Preparation and planning can make a difference when facing legitimate fears. Want to avoid dehydration in the woods? Pack a water filter and study your map to see where water sources are along your route. Sometimes route adjustments are necessary to avoid water shortages while hiking. The same holds true as an educator. We must prepare and make adjustments based on things that matter.
If I fear spending time and energy on the wrong things, then I should work with my staff so that we base actions on priorities and evidence. I must learn to prune out actions that don’t move students and teachers forward. I should speak up for AAEA legislative positions that help us avoid directives that take away from the essential work of teaching and learning.
If I fear that I might fail to help those around me grow professionally, I should involve staff in preparing their professional learning to ensure that it is relevant to their professional growth plans. We must ensure that adult learning facilitates children’s learning. I can make my teachers’ professional learning a priority and recognize their growth.
Being involved in the AAEA can alleviate my fear of becoming stagnant in my own professional learning. I’m often surprised when I trace an effective action back to its beginning and realize it was based on something I learned while networking with peers through the AAEA, and my two constituent organizations.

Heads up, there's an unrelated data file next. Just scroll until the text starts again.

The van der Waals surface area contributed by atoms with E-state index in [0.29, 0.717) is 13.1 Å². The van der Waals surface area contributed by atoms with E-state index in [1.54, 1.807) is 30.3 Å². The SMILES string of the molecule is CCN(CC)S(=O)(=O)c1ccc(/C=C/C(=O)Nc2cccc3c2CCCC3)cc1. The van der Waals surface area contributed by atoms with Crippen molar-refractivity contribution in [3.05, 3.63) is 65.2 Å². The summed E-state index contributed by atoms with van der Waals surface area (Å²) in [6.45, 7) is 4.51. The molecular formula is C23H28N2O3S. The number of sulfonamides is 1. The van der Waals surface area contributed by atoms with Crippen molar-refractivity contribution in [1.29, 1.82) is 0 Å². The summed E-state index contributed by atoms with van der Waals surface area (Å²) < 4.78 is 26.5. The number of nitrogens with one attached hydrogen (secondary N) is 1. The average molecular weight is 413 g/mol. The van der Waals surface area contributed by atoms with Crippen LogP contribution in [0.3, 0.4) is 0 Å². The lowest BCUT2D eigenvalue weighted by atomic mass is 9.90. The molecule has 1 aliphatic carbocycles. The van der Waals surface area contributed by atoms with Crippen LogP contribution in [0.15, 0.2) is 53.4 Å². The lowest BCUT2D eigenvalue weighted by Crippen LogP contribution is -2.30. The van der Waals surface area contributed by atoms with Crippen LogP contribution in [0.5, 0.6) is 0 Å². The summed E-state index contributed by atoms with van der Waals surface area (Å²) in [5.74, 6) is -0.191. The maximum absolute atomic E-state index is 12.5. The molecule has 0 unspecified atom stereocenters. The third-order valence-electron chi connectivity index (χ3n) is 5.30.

We’re all motivated by fear to some extent, and that’s probably healthy. Will we be paralyzed by irrational fear, hunkering down and hoping for the best? If we’re motivated by legitimate fears that will negatively impact students and teachers, then thoughtful actions could reduce those fears and help us all move in positive directions. We might also get a better night’s sleep.
The above was written for the January 2014 issue of The Administrator newsletter published by the Arkansas Association of Educational Administrators.
Written for the December 2013 newsletter of the Arkansas Association of Educational Administrators.